While the majority of randomized controlled trials (RCTs) examining skill-training interventions used face-to-face individual sessions (39–43), some have used face-to-face group sessions (44), a combination of face-to-face group and individual sessions (26)and video-based programs for home viewing (45). One study that compared insulin-initiation skills training provided in a group vs. an individual setting found no difference in A1C, rate of hypoglycemia, BP, lipid profile or QOL between the 2 approaches; however, differences in weight gain and time spent in follow-up appointments or calls favoured individual training sessions (44). Most interventions were delivered by nurses (26,39,43,44)or diabetes educators (42). In general, skill-training interventions demonstrated positive changes or no significant differences in outcomes compared to control. For example, contrasting results were found in the 2 trials examining the impact of SMBG skills training: 1 study found an improvement in A1C, low-density lipoprotein cholesterol (LDL-C), body mass index (BMI) and self-care activities with skills training (40), whereas the other found no difference in A1C and BMI but an improvement in total cholesterol (TC) and TC to high-density lipoprotein cholesterol (HDL-C) ratio (41).
The acquisition of knowledge should be augmented with behavioural interventions to achieve longer-term change in self-care behaviours (3,23,25,46). Behavioural interventions had a larger effect size (ES) on self-management behaviours (ES −0.92) and on metabolic outcomes (ES 0.63) than knowledge-based or other psychological interventions (9). The more appropriate term may be “cognitive behavioural” interventions, which include cognitive restructuring, problem solving, cognitive-behavioural therapy (CBT), stress management, goal setting and relaxation. All of these recognize that personal awareness and alteration of causative (possibly unconscious) thoughts and emotions are essential for effective behaviour change (47).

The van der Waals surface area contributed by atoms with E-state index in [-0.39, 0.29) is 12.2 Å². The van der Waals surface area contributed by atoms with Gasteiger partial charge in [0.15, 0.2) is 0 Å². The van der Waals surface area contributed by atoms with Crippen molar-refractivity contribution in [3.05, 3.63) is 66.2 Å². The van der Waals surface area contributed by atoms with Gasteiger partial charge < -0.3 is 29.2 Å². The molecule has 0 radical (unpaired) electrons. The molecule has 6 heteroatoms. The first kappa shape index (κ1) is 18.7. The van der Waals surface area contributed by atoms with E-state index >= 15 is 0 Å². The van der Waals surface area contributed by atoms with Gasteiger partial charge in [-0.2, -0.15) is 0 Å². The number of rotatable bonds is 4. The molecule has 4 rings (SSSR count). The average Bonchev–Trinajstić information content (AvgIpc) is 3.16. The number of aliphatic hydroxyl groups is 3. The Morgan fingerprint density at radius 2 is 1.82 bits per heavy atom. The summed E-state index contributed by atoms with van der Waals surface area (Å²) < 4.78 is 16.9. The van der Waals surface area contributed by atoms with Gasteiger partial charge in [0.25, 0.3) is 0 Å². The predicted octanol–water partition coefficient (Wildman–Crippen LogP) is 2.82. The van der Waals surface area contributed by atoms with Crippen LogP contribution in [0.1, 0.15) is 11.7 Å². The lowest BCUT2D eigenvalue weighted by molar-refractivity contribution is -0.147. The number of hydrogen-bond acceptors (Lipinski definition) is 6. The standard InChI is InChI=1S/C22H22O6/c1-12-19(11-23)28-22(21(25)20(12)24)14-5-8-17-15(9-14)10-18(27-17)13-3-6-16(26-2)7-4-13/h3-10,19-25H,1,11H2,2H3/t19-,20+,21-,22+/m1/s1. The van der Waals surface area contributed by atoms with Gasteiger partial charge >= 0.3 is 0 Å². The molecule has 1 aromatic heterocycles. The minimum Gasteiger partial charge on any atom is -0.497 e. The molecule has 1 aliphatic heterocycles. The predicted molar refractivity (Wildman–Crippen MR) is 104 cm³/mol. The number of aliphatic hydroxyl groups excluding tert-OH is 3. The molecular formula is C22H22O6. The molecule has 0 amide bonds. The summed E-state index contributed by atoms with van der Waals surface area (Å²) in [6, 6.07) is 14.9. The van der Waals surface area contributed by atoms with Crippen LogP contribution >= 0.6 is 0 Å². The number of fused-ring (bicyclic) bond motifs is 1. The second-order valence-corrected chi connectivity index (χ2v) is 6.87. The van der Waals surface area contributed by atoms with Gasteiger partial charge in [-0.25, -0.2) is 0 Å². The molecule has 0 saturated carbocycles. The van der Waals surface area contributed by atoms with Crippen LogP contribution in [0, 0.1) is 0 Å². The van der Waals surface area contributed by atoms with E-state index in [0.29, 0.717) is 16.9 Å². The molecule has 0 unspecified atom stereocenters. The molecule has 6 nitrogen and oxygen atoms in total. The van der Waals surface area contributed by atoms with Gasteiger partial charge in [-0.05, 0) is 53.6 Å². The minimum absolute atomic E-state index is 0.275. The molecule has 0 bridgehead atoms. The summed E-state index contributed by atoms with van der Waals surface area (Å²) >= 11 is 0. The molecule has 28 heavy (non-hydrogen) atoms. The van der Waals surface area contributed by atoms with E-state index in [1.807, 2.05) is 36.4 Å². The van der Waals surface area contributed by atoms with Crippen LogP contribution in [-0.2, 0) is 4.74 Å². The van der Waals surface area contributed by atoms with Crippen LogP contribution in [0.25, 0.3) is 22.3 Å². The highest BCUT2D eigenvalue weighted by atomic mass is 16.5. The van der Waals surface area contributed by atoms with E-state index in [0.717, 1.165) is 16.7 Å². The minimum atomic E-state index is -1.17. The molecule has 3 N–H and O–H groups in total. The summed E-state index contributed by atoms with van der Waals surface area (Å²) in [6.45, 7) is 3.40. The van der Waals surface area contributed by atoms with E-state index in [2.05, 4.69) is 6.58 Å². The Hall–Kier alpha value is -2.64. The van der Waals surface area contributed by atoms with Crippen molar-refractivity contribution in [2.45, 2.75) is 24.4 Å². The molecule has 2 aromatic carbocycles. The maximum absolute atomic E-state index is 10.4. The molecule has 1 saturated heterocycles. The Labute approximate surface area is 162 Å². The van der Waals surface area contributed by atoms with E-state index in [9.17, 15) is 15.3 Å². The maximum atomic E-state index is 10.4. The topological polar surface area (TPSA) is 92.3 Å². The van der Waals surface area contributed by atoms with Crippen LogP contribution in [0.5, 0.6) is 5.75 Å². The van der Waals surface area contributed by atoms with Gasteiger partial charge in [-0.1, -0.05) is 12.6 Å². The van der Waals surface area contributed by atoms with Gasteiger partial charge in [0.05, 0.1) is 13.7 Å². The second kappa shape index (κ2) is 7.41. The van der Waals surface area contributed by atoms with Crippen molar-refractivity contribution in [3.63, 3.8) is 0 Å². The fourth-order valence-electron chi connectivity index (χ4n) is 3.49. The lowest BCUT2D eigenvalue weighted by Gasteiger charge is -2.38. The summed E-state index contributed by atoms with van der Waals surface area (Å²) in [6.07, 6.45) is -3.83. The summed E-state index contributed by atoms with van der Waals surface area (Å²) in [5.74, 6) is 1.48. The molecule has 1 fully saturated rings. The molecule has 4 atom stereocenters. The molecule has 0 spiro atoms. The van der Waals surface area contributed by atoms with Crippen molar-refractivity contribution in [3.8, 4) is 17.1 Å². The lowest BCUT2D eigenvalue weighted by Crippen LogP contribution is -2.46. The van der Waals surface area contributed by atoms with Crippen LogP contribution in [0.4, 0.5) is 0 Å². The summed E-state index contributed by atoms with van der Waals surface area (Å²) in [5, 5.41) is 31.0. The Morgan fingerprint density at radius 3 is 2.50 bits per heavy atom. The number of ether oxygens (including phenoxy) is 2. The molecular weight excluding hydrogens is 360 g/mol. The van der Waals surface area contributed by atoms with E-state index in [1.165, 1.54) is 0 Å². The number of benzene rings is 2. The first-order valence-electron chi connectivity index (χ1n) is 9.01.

Several trials have found various cognitive-behavioural interventions to be effective in lowering A1C (4,15,48), improving QOL (49,50)and increasing self-care behaviours (15,23), whereas others have shown mixed results (3,46). Interventions that combine strategies for knowledge acquisition and self-care management (25,46)have been proven to be more effective in increasing knowledge, self-efficacy and self-care behaviours and in achieving metabolic control than programs that are didactic and knowledge oriented alone (4,9,15,51). Cognitive-behavioural interventions share common elements, including a patient-centred approach, shared decision making, the development of problem-solving skills, and the use of action plans directed toward patient-chosen goals (23,25,52).
A trusting, collaborative patient-healthcare professional relationship is also important for improving self-care behaviours (4). Frequent communication is a key indicator for successful interventions, whether done by a multidisciplinary team in a hospital or a community setting (33,53). Effective patient-clinician communication may improve adherence to recommendations (54). Communication technologies, such as e-Health and telemedicine with videoconferencing and teletransmission of home glucose monitoring, show promise for delivering individualized messages over an extended time period (52). Using a combination of different instructional methods that consistently incorporate an interactive component has been found to have somewhat more favourable effects than didactic programs (9,53).